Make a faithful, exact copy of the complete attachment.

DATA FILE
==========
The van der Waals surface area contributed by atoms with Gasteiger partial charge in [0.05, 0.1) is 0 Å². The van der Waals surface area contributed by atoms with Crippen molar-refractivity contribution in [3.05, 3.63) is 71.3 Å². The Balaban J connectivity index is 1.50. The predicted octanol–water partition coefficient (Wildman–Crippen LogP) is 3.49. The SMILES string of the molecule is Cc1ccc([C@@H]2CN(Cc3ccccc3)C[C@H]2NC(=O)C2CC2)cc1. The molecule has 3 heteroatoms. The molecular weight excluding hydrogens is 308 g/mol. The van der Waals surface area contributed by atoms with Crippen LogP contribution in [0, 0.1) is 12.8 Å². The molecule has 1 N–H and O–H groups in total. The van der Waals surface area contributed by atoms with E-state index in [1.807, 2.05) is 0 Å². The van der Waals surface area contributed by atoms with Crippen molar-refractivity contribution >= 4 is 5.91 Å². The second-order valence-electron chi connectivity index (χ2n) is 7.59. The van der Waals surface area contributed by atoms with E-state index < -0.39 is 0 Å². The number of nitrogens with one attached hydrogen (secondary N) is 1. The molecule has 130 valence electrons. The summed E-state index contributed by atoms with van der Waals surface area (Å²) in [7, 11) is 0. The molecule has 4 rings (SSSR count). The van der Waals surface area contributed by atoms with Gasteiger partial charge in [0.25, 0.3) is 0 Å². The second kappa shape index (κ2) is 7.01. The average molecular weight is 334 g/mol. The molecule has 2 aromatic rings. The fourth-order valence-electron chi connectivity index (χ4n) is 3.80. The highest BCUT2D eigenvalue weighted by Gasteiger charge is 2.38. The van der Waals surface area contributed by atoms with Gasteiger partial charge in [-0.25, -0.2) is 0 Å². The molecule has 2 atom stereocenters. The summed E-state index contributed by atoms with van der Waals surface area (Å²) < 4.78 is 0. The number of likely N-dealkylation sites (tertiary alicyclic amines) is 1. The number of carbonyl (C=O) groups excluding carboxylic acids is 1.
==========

The van der Waals surface area contributed by atoms with Gasteiger partial charge in [0.05, 0.1) is 0 Å². The van der Waals surface area contributed by atoms with Crippen molar-refractivity contribution in [3.05, 3.63) is 71.3 Å². The Balaban J connectivity index is 1.50. The predicted octanol–water partition coefficient (Wildman–Crippen LogP) is 3.49. The SMILES string of the molecule is Cc1ccc([C@@H]2CN(Cc3ccccc3)C[C@H]2NC(=O)C2CC2)cc1. The molecule has 3 heteroatoms. The molecular weight excluding hydrogens is 308 g/mol. The van der Waals surface area contributed by atoms with Crippen LogP contribution in [0, 0.1) is 12.8 Å². The molecule has 1 N–H and O–H groups in total. The van der Waals surface area contributed by atoms with E-state index in [1.807, 2.05) is 0 Å². The van der Waals surface area contributed by atoms with Crippen molar-refractivity contribution >= 4 is 5.91 Å². The second-order valence-electron chi connectivity index (χ2n) is 7.59. The van der Waals surface area contributed by atoms with E-state index < -0.39 is 0 Å². The number of nitrogens with one attached hydrogen (secondary N) is 1. The molecule has 130 valence electrons. The summed E-state index contributed by atoms with van der Waals surface area (Å²) in [7, 11) is 0. The molecule has 4 rings (SSSR count). The van der Waals surface area contributed by atoms with Gasteiger partial charge in [0.25, 0.3) is 0 Å². The second kappa shape index (κ2) is 7.01. The average molecular weight is 334 g/mol. The molecule has 2 aromatic rings. The fourth-order valence-electron chi connectivity index (χ4n) is 3.80. The highest BCUT2D eigenvalue weighted by Gasteiger charge is 2.38. The van der Waals surface area contributed by atoms with Gasteiger partial charge in [-0.25, -0.2) is 0 Å². The molecule has 2 atom stereocenters. The summed E-state index contributed by atoms with van der Waals surface area (Å²) < 4.78 is 0. The number of likely N-dealkylation sites (tertiary alicyclic amines) is 1. The number of carbonyl (C=O) groups excluding carboxylic acids is 1.